Over the years, Porsche has provided a great sports car history.
Long term planning, relentless engineering, and consistent incremental
improvements have been the company’s mainstays.
The Porsche badge is almost redundant on the iconic 911 as the
sports car’s shape makes it one of the most easily recognizable cars
If you take away the badge, you would be removing something that
is indeed much deeper than just labeling. The badge reminds and
reinforces that you are driving a car engineered and built by one of
the world’s most respected automotive manufacturers. Additionally,
it tells others that you have an impeccable taste in automobiles. If a
badge of an icon can do so much, how did it come about?
The initial Porsches – the early 356s from 1948 onward did not
have the now famous badge at all but just the word “Porsche”
put across the bonnet in extended capital letters – something that
is part of the company’s brand today!
However, in 1952, the U.S. importer Max Hoffman talked to
Ferry Porsche during lunch that possibly the 356 could use a
proper badge like the other car manufacturers had. The story
is that Ferry Porsche quickly sketched out the design on a napkin
and Hoffman gave it his thumbs up!
Porsche 911 Celebration of a Legend Magazine reports, “Ferry
Porsche said that he used to enjoy drawing coats of arms as a child,
so it was inevitable that he should turn to heraldry for inspiration.
The background of the badge is the crest of Baden Wurttemburg,
the German federal state that Porsche is based in. The distinctive
black and red stripes are paired with representations of stag horns.”
The magazine goes on to say, “Laid over this is the simpler Stuttgart
coat of arms, with the city’s name above it. The word comes from
Stout garten – stud garden or, in modern parlance, stud farm. Horses
had been bred in that area for around 1,000 years and that’s why the
crest shows a rampant horse at its center, There is, apparently, an
heraldic link between this horse and the famous (and remarkably
similar) ‘prancing horse’ which adorns Ferraris and was once the
coat of arms of Francesco Baracca, a First World War pilot, curved
right across the top of the badge is the word ‘Porsche’ in bold capitals.”
Prior to the badge being used on Porsches, the company had to get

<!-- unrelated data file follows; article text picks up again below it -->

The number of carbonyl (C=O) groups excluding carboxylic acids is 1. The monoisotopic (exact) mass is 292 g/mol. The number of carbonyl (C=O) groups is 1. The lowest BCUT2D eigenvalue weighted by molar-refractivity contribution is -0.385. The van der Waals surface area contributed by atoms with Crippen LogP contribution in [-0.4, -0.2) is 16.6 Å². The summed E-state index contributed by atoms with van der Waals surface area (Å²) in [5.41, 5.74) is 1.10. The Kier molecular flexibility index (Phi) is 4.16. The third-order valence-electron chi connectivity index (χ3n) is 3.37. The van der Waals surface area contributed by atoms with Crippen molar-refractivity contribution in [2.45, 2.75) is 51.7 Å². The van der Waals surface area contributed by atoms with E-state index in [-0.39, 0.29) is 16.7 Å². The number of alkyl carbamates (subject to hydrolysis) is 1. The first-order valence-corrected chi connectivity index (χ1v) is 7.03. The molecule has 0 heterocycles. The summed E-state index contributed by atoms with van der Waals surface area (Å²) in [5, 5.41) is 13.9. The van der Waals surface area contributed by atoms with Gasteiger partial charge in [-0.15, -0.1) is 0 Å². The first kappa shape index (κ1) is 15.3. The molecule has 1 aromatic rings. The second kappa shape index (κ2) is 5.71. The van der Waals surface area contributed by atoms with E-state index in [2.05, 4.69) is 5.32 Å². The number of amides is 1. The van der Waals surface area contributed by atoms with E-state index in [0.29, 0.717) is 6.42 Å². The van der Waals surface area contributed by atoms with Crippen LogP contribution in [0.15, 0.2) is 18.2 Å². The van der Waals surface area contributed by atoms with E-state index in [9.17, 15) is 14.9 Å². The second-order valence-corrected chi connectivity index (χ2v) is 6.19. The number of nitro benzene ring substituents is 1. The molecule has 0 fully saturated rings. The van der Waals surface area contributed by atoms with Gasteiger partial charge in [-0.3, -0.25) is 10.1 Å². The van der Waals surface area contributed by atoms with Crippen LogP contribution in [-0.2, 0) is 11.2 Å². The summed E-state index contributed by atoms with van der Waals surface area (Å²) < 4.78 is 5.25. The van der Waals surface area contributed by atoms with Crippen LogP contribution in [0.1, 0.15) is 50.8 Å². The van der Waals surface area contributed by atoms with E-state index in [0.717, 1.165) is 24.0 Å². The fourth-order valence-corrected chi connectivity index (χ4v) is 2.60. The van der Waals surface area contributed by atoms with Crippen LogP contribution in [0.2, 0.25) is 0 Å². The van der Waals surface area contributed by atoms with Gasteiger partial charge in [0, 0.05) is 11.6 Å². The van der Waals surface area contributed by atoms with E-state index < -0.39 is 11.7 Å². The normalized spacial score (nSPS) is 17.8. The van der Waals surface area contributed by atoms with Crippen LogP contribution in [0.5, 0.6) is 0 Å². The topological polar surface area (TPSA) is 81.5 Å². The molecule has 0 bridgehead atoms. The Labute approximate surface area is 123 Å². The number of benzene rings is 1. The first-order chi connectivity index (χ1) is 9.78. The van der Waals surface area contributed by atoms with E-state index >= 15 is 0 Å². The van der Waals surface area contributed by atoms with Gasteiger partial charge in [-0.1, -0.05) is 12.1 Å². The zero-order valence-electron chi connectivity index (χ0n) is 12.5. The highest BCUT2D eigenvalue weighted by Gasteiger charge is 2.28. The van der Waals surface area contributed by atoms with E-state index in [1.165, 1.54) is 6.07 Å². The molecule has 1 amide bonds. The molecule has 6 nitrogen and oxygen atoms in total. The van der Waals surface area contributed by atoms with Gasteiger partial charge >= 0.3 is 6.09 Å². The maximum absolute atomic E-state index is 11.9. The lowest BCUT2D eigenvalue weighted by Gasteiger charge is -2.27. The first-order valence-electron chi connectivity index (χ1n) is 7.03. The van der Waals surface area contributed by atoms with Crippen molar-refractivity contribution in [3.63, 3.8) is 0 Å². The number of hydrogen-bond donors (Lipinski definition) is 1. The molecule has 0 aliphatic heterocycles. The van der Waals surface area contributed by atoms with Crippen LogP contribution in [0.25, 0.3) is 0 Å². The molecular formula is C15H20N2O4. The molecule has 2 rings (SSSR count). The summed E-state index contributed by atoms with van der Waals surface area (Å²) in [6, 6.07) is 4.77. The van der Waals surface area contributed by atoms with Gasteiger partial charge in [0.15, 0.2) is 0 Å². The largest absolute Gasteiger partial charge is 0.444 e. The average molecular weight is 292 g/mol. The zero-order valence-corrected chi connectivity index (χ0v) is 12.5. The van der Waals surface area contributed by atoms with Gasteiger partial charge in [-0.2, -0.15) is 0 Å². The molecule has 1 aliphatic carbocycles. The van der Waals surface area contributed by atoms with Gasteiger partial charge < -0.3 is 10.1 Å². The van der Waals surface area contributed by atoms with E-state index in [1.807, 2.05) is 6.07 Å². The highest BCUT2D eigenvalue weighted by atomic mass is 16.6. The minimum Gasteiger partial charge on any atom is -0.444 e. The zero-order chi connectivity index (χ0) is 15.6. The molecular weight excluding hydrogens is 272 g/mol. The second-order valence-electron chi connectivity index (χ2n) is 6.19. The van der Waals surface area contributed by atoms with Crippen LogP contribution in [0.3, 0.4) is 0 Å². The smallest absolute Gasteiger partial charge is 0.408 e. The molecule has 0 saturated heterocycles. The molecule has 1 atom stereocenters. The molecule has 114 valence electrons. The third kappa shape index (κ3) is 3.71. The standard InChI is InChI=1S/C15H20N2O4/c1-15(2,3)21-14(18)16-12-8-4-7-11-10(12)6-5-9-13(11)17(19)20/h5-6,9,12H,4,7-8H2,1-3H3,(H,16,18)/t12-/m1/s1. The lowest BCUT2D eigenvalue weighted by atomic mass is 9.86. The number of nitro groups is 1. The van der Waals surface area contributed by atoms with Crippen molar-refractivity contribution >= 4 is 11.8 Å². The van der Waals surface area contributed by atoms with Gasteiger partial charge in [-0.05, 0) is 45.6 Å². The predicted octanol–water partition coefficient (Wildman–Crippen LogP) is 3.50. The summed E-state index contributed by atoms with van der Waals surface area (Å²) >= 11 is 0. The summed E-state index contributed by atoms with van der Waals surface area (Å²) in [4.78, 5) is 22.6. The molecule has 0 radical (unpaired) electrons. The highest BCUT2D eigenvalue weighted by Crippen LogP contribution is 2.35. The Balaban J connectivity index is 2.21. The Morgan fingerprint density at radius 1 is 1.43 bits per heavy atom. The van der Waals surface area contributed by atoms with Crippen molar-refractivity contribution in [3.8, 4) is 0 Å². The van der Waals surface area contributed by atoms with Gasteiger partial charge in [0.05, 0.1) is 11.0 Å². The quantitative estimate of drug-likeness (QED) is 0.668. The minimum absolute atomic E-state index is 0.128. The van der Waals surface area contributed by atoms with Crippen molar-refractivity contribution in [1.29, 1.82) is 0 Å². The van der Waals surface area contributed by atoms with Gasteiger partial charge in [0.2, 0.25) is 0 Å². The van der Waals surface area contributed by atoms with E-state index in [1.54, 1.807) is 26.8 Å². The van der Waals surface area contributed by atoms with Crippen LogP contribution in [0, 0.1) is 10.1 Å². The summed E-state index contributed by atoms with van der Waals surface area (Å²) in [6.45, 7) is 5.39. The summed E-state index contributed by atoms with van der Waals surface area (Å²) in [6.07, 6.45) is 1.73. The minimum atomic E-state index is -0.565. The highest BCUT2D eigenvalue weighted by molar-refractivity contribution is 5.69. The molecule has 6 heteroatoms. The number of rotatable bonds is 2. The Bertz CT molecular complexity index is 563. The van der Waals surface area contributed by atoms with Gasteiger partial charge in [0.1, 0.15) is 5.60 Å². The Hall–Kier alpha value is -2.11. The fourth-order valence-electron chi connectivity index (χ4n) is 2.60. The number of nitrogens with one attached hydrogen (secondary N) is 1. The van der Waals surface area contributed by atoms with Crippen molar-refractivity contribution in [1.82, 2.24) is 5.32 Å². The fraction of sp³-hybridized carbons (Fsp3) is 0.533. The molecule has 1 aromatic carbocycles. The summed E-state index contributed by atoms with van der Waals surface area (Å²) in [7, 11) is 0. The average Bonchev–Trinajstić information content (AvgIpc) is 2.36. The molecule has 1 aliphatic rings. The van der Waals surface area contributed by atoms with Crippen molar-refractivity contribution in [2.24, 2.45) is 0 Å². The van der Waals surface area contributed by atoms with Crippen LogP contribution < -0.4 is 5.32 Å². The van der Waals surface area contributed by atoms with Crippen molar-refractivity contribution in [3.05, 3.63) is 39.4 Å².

approval by the relevant city and state authorities. Once such approval
was obtained, the badge appeared on the 356s in 1953. At this time,
however, the badge was placed only on the steering wheel hub as the
bonnet continued to have the ‘Porsche’ lettering. The next year,
the badge was placed proudly on the chrome grab handle located on
the bonnet (hood).
When the 911 arrived in 1963, the enameled badge was put on the new
car’s bonnet where it has remained ever since. The badge has undergone
some minor tweaking over the years. In 1995 the ‘Porsche’ lettering
was made thinner and it was made black to better stand out from the gold
background (previously the ‘Porsche’ lettering was gold on the gold
background). Additionally, the badge was slightly tweaked to give it
a more modern appearance.
From the beginning, 911s have had the Porsche crest on the steering
wheel hub. However, this proud symbol was lost in 1984 when the
3.2 Carrera received a four-spoke steering wheel with the word
‘Porsche’ stamped across it. Happily, the badge returned to the
steering wheel with the 993 model in 1993. The 996’s three spoke
steering wheel gained a full color gold and red badge – an attractive
feature that continues on the most recent 997 cars.
So the next time you happen to see the ‘Porsche’ badge, you know its
full bodied story that is over 50 years old. It is another of Ferry Porsche’s
designs that proudly has stood the test of time!
Kyle Busch is the author of “Drive the Best for the Price…” He
welcomes your comments or car questions at his auto web site: